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. 2019 Feb 18;10:132.
doi: 10.3389/fpls.2019.00132. eCollection 2019.

Long-Term Studies Reveal Differential Responses to Climate Change for Trees Under Soil- Or Herbivore-Related Stress

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Free PMC article

Long-Term Studies Reveal Differential Responses to Climate Change for Trees Under Soil- Or Herbivore-Related Stress

Amy V Whipple et al. Front Plant Sci. .
Free PMC article

Abstract

Worldwide, trees are confronting increased temperature and aridity, exacerbating susceptibility to herbivory. Long-term studies comparing patterns of plant performance through drought can help identify variation among and within populations in vulnerability to climate change and herbivory. We use long-term monitoring data to examine our overarching hypothesis that the negative impacts of poor soil and herbivore susceptibility would be compounded by severe drought. We studied pinyon pine, Pinus edulis, a widespread southwestern tree species that has suffered extensive climate-change related mortality. We analyzed data on mortality, growth, male reproduction, and herbivory collected for 14-32 years in three areas with distinct soil-types. We used standardized precipitation-evapotranspiration index (SPEI) as a climate proxy that summarizes the impacts of drought due to precipitation and temperature variation on semi-arid forests. Several key findings emerged: (1) Plant performance measurements did not support our hypothesis that trees growing in stressful, coarse-textured soils would suffer more than trees growing in finer-textured soils. Stem growth at the area with coarse, young cinder soils (area one) responded only weakly to drought, while stem growth on more developed soils with sedimentary (area two) and volcanic (area three) substrates, was strongly negatively affected by drought. Male reproduction declined less with drought at area one and more at areas two and three. Overall mortality was 30% on coarse cinder soils (area one) and averaged 55% on finer soil types (areas two and three). (2) Although moth herbivore susceptible trees were hypothesized to suffer more with drought than moth resistant trees, the opposite occurred. Annual stem growth was negatively affected by drought for moth resistant trees, but much less strongly for moth susceptible trees. (3) In contrast to our hypothesis, moths declined with drought. Overall, chronically water-stressed and herbivore-susceptible trees had smaller declines in performance relative to less-stressed trees during drought years. These long-term findings support the idea that stressed trees might be more resistant to drought since they may have adapted or acclimated to resist drought-related mortality.

Keywords: climate change; drought; growth; herbivory; long-term; reproduction; tree.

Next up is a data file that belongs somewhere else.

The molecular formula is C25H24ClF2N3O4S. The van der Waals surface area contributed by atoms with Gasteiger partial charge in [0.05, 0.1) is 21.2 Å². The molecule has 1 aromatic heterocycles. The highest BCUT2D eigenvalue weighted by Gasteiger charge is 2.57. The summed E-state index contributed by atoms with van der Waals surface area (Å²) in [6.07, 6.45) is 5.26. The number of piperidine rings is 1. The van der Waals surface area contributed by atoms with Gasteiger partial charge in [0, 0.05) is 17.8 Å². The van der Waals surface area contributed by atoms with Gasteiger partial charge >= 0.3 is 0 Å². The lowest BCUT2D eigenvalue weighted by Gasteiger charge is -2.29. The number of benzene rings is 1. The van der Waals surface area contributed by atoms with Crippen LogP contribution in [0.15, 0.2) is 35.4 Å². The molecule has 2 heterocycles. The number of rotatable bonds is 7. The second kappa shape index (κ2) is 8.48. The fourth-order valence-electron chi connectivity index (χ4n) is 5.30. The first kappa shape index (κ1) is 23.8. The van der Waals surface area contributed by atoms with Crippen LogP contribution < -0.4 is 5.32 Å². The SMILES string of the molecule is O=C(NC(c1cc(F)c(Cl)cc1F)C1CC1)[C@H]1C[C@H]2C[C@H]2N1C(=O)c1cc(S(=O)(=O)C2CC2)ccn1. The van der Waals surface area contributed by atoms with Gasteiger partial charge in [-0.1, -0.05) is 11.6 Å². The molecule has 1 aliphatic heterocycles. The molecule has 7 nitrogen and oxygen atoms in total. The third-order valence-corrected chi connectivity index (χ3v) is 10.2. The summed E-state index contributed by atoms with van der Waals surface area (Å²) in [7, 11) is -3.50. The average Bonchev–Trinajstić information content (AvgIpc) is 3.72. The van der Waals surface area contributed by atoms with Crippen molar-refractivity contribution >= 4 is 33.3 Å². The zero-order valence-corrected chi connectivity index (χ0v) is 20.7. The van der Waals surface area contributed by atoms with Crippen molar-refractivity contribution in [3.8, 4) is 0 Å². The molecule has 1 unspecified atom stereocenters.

Figures

FIGURE 1
FIGURE 1
Data for the cross soil-type/area comparisons testing H1. (A) Standardized precipitation-evapotranspiration index, SPEI from the DRI website for the 12 months preceding the completion of annual stem growth (Abatzoglou et al., 2017) for which negative numbers indicate greater drought stress. SPEI for the strobili count analysis is different from the one used for stem measures as it is based on the 12 months prior to pollen production in May. Area one is the stressful, coarse soil site. (B) Annual stem length growth mean ± SE for the three areas. The coefficients provided are the slopes of the stem growth relationship to SPEI from the mixed model ARMA analysis in Table 3A and the p-values are tests of significant difference between the area one slope versus areas two and three. (C) Number of male strobili clusters mean ± SE for the three areas. The coefficients provided are the slopes of the male strobili count relationship to SPEI from the repeated measures Poisson link function analysis in Table 3B and the p-values are tests of significant difference between the area one slope versus areas two and three.
FIGURE 2
FIGURE 2
For the cross soil-type/area comparison (H1) these data are the cumulative mortality from 2002 to 2007 across the three areas. Significant differences as indicated by different letters above the bars come from the binomial mixed model in Table 4.
FIGURE 3
FIGURE 3
Data for the moth resistant and susceptible tree comparisons (H2). (A) Standardized precipitation-evapotranspiration index, SPEI from the DRI website for the 12 months preceding the completion of annual stem growth (Abatzoglou et al., 2017) for which negative numbers indicate greater drought stress. SPEI for the strobili count analysis is different from the one used for stem measures as it is based on the 12 months prior to pollen production in May. (B) Annual stem growth mean ± SE for resistant and susceptible trees. The coefficients provided are the slopes of the stem growth relationship to SPEI from the mixed model analysis in Table 5A and the p-value is the test of significant difference between slopes for moth resistant versus moth susceptible trees. (C) Number of male strobili clusters mean ± SE for the resistant and susceptible trees. The coefficients provides are the slopes of the male strobili count relationship with SPEI from the mixed-model analysis in Table 5B and the p-value is the test of significant difference between slopes for moth resistant versus moth susceptible trees.
FIGURE 4
FIGURE 4
The decline in moth killed stem counts on large susceptible trees through time in comparison to resistant trees. There is a significant positive relationship between moth attack and the climate proxy, SPEI, for susceptible trees (Table 6).

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